On the night of December 1, the 11th Panzer Division was alerted to move south from Roslavl to shore up the collapsing sector of the Romanian Third Army. As the division loaded on railcars, Balck and von Kienitz drove ahead to assess the situation firsthand. What they found was far worse than what they had expected. Along the 37-mile sector where the Chir ran mostly north to south before turning east and flowing into the Don, the Romanians had the flimsiest of defensive lines, with only a single 150mm howitzer for fire support. The XLVIII Panzer Corps, under the command of Gen. Otto von Knobelsdorf, was in an even worse position, trying to hold the lower dogleg of the Chir and facing into the great bend of the Don, which was now completely occupied by the Soviets. The right side of the German line was held by the understrength 336th Infantry Division. The left side was held by the next-to-worthless Luftwaffe 7th Field Division, a unit of relatively well-equipped but untrained airmen serving as infantry.

Balck and his advance party arrived on the scene on December 6. The initial mission of the 11th Panzer Division was to form the reserve of the XLVIII Panzer Corps’ advance on Stalingrad. But the following day elements of the Fifth Tank Army crossed the Chir at multiple points, driving deep behind the left flank of the 336th Infantry Division.

When the attack came, Balck and his key commanders were making a ground reconnaissance in preparation for the planned advance. Only Balck’s 15th Panzer Regiment was in position. His 110th and 111th Panzergrenadier Regiments were still moving forward from the railheads at Millerovo and could not arrive before the end of the day. At approximately 9:00 a.m. on December 7, the LXVIII Panzer Corps sent Balck’s division command post a warning order to have the 15th Panzer Regiment prepare for a counterattack. In the absence of their commander, the divisional staff passed along the warning order. The 15th Panzer Regiment started moving forward a half-hour later.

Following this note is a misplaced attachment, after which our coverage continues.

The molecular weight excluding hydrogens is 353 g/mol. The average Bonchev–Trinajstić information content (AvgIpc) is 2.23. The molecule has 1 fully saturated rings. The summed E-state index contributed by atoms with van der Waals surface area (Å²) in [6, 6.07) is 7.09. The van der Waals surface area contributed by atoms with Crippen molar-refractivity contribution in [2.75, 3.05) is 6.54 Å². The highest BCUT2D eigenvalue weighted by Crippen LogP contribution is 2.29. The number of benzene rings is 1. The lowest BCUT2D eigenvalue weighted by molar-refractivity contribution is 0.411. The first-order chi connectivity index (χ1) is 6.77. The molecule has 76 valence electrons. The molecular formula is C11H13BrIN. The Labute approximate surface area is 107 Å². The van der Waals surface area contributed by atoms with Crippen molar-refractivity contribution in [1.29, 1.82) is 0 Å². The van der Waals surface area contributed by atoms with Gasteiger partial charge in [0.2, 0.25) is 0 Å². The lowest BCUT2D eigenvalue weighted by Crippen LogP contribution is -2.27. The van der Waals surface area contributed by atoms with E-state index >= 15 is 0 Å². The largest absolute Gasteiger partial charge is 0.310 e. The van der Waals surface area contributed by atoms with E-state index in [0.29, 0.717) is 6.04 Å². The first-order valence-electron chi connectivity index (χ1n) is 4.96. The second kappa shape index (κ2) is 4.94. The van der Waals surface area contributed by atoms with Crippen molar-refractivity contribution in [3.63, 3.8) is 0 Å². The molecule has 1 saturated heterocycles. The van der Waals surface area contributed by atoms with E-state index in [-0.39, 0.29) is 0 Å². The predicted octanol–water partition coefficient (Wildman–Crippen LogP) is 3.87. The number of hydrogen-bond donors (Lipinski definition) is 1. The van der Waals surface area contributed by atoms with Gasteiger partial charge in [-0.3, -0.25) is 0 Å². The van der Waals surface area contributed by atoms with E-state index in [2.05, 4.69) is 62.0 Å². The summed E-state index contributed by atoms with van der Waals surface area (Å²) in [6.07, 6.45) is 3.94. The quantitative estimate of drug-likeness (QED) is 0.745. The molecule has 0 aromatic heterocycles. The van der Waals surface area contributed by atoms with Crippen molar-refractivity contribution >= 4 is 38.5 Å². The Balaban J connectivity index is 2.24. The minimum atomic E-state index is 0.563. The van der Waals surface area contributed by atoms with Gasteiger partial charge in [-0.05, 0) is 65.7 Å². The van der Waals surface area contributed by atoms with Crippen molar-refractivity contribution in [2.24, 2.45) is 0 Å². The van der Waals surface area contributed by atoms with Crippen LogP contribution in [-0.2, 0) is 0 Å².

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‘Each day was like the next,’ Balck wrote. ‘Take them by surprise. Crush them’

When Balck learned of the situation he immediately moved to the 336th Infantry Division’s command post near Verchne Solonovski. Locating two divisional command posts together violated German tactical doctrine and risked presenting the enemy with a very lucrative target. Balck, however, realized that in the coming fight, instantaneous coordination between the two divisions would be vital, and with the primitive and unreliable communications systems of the day, this was the only way to do it. The Germans never considered their tactical doctrine holy writ, and their commanders were authorized and even expected to deviate from it whenever they thought the situation required. Balck never hesitated to exercise that prerogative.